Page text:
Author Archives: Sarah Maddox

The power of a doc plan or design doc

For a while, I’ve been thinking about the joys and pains of writing documentation plans (doc plans). It takes a long time to write a doc plan and get it approved. It’s time that you could spend writing the real docs — that is, the user guides, developer guides, API guides, and so on, that constitute our bread and butter as technical writers. Are doc plans worth the time we spend on them?

After careful thought, my conclusion is this:

Doc plans are a technical writer’s power tool. We use them to craft a shared understanding between ourselves and our stakeholders. What’s more, as technical writers, we’re well qualified to write an excellent doc plan.

In many cases, a doc plan does more than define the docs that need to be produced. The doc plan fine-tunes the engineering team’s goals for and design of the product itself. Sometimes, indeed, the doc plan represents the first time anyone has attempted to present a coherent picture of the product’s customers and their needs.

Hint: If your reviewers and approvers are primarily engineers, think about referring to your doc plan as a design doc instead of a doc plan. Engineers know the design doc pattern. They know the purpose of a design doc, and how to review it. This familiarity will make them more comfortable when reviewing your doc plan, and could therefore result in more useful and appropriate feedback.

How do you write a doc plan?

The first steps for writing a doc plan are the same as those for any other document:

Define the purpose and audience of the doc.

Before you start, think carefully about your goals. What you want to get out of the doc plan? What do you want your stakeholders to understand and approve?

If you can’t answer these questions, then maybe you don’t need a doc plan at all. Instead, would it be enough to jump straight into the documentation update and rely on the review and approval process for the documentation itself?

Writing a doc plan should be a purposeful and therefore enjoyable part of your tech writing process. You should feel excited about getting a good, clear decision and about honing your understanding of the problem that your documentation will solve. You should also feel excited about explaining your proposed solution to your stakeholders. If the process of writing the doc plan feels like a nuisance, then the process probably needs changing.

Here’s a summary of how to go about writing a doc plan. The process will probably look familiar, because it’s similar to writing other types of documentation:

  1. Define the purpose of and audience for your doc plan. I discussed this in detail in the paragraphs above, and it’s worth repeating here.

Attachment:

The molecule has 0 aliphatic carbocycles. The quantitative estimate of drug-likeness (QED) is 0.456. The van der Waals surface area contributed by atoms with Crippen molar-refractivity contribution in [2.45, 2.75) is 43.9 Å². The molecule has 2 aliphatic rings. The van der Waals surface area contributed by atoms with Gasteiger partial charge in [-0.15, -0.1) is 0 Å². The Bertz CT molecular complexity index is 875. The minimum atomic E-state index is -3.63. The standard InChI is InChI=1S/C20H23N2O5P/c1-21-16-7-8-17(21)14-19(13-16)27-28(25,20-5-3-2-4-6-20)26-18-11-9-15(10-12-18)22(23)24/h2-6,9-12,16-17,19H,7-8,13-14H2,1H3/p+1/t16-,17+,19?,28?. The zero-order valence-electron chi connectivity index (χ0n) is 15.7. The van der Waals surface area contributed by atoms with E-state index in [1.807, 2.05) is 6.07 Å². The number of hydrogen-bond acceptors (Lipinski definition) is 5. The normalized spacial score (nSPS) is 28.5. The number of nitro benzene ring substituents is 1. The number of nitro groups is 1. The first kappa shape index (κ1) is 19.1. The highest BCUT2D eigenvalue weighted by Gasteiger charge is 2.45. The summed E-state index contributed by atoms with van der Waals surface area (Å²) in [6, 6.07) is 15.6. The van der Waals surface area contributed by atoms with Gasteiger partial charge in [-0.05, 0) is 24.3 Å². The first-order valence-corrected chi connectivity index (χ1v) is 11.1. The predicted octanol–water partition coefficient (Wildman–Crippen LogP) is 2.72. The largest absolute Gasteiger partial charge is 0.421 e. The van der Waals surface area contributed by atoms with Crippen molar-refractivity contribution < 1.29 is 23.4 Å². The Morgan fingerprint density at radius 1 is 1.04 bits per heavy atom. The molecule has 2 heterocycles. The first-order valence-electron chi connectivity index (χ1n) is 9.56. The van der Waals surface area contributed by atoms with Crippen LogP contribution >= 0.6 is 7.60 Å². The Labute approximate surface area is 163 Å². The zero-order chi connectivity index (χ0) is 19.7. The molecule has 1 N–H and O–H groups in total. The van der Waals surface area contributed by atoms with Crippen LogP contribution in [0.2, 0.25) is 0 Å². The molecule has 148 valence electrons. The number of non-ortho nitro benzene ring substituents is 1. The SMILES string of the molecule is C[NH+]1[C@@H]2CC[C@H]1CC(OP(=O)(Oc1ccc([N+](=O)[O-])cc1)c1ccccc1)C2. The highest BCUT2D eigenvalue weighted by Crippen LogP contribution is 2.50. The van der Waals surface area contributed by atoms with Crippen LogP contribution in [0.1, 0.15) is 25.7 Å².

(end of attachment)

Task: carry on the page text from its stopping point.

2. Gather requirements by reading related docs and specifications.
  3. Talk to stakeholders, subject matter experts, and your own team.
  4. Scribble diagrams to cultivate your own understanding of the requirements. These diagrams will most likely be user flows that show how people will complete one or more tasks using the product that you’re documenting. Don’t throw these diagrams away! They may be useful in your doc plan.
  5. Scribble more diagrams to cultivate your proposed solution. These diagrams will most likely be conceptual illustrations of the information architecture in your documentation site, and user flows showing how people will find and read information in the documentation. Hang on to these diagrams too. They’ll almost certainly be a useful part of your doc plan.
  6. Plan the docs that you need, down to the page level, based on the above diagrams. Be aware that the detailed design is likely to change when you start building the docs. At this stage, the page-level detail is useful for estimating the amount of time required to complete the documentation update.
  7. Put it all together as a doc plan. The next section has some guidance on what’s in a doc plan.

What’s in a doc plan?

What you put in your doc plan depends on what you want to get out of it. As discussed in the previous section, think about your goals for writing the doc plan. Those goals determine what you’ll include and what you’ll leave out.

Your organization probably has a template or two for doc plans. The internet offers some templates too. I’ve linked to a few templates and examples at the bottom of this post. In my experience, templates are useful as a starting point, but I almost always remove some sections and add others of my own, based on what I need for each particular doc plan.

Here are some useful sections to include in a doc plan:

  • Title (for example: ProductFoo doc plan, or Doc plan for migration from Foo to Bar)
  • Author
  • Summary of the purpose of the doc plan (very short, just one or two sentences)
  • Other metadata:
    • Status (draft, under review, approved, etc)
    • Date created
    • Reviewers and approvers
    • Other items that are specific to your environment, such as a short link to the doc plan, your team name, etc
  • Introduction (context, including a reference to existing documentation if you’re proposing and update to an existing site, the project or product that the documentation applies to, and other background information)
  • Goals and non-goals (a clear description of what you want the documentation updates to achieve, the scope of the documentation updates, and what’s out of scope)